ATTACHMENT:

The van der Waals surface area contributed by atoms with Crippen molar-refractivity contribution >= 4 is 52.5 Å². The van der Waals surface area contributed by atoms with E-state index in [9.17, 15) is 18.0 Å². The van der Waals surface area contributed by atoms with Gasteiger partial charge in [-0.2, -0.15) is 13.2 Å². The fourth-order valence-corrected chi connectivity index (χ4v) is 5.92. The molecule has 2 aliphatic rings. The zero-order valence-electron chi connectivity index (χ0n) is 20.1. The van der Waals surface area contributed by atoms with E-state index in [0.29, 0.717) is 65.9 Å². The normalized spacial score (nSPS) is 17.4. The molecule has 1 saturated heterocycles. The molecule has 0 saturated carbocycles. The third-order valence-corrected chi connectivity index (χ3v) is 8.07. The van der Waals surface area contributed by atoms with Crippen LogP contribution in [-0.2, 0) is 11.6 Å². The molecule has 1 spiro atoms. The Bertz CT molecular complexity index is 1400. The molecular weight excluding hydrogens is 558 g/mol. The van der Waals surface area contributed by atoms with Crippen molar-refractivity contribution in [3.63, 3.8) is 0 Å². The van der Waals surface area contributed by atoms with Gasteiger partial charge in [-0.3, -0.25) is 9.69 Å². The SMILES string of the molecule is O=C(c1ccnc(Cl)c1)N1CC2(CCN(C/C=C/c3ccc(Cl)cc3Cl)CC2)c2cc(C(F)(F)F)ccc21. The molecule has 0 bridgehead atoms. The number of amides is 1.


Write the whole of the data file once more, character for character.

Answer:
The van der Waals surface area contributed by atoms with Crippen molar-refractivity contribution >= 4 is 52.5 Å². The van der Waals surface area contributed by atoms with E-state index in [9.17, 15) is 18.0 Å². The van der Waals surface area contributed by atoms with Gasteiger partial charge in [-0.2, -0.15) is 13.2 Å². The fourth-order valence-corrected chi connectivity index (χ4v) is 5.92. The molecule has 2 aliphatic rings. The zero-order valence-electron chi connectivity index (χ0n) is 20.1. The van der Waals surface area contributed by atoms with E-state index in [0.29, 0.717) is 65.9 Å². The normalized spacial score (nSPS) is 17.4. The molecule has 1 saturated heterocycles. The molecule has 0 saturated carbocycles. The third-order valence-corrected chi connectivity index (χ3v) is 8.07. The van der Waals surface area contributed by atoms with Crippen LogP contribution in [-0.2, 0) is 11.6 Å². The molecule has 1 spiro atoms. The Bertz CT molecular complexity index is 1400. The molecular weight excluding hydrogens is 558 g/mol. The van der Waals surface area contributed by atoms with Crippen molar-refractivity contribution in [3.63, 3.8) is 0 Å². The van der Waals surface area contributed by atoms with Gasteiger partial charge in [-0.3, -0.25) is 9.69 Å². The SMILES string of the molecule is O=C(c1ccnc(Cl)c1)N1CC2(CCN(C/C=C/c3ccc(Cl)cc3Cl)CC2)c2cc(C(F)(F)F)ccc21. The molecule has 0 bridgehead atoms. The number of amides is 1.